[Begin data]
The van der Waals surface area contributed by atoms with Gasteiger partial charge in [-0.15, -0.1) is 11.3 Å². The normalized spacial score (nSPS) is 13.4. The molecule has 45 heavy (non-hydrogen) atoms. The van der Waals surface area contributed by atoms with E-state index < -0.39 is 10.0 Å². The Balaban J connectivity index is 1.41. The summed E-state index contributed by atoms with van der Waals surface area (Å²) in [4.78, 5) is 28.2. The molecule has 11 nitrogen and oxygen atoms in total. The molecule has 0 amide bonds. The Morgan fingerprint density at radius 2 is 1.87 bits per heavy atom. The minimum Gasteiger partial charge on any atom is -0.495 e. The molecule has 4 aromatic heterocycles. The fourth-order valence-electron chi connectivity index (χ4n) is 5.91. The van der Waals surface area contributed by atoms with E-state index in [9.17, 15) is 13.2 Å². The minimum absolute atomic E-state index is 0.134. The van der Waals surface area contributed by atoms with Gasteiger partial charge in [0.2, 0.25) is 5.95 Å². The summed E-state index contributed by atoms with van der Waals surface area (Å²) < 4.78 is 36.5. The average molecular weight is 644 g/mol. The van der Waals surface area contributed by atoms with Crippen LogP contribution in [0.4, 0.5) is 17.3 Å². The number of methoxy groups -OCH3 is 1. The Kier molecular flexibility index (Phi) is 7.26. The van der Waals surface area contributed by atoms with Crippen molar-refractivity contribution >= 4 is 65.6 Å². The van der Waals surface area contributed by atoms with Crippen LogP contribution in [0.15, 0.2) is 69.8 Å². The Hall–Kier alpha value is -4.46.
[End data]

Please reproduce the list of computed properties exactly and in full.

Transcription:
The van der Waals surface area contributed by atoms with Gasteiger partial charge in [-0.15, -0.1) is 11.3 Å². The normalized spacial score (nSPS) is 13.4. The molecule has 45 heavy (non-hydrogen) atoms. The van der Waals surface area contributed by atoms with E-state index < -0.39 is 10.0 Å². The Balaban J connectivity index is 1.41. The summed E-state index contributed by atoms with van der Waals surface area (Å²) in [4.78, 5) is 28.2. The molecule has 11 nitrogen and oxygen atoms in total. The molecule has 0 amide bonds. The Morgan fingerprint density at radius 2 is 1.87 bits per heavy atom. The minimum Gasteiger partial charge on any atom is -0.495 e. The molecule has 4 aromatic heterocycles. The fourth-order valence-electron chi connectivity index (χ4n) is 5.91. The van der Waals surface area contributed by atoms with E-state index in [9.17, 15) is 13.2 Å². The minimum absolute atomic E-state index is 0.134. The van der Waals surface area contributed by atoms with Gasteiger partial charge in [0.2, 0.25) is 5.95 Å². The summed E-state index contributed by atoms with van der Waals surface area (Å²) < 4.78 is 36.5. The average molecular weight is 644 g/mol. The van der Waals surface area contributed by atoms with Crippen LogP contribution in [0.4, 0.5) is 17.3 Å². The number of methoxy groups -OCH3 is 1. The Kier molecular flexibility index (Phi) is 7.26. The van der Waals surface area contributed by atoms with Crippen molar-refractivity contribution >= 4 is 65.6 Å². The van der Waals surface area contributed by atoms with Crippen LogP contribution in [0.15, 0.2) is 69.8 Å². The Hall–Kier alpha value is -4.46.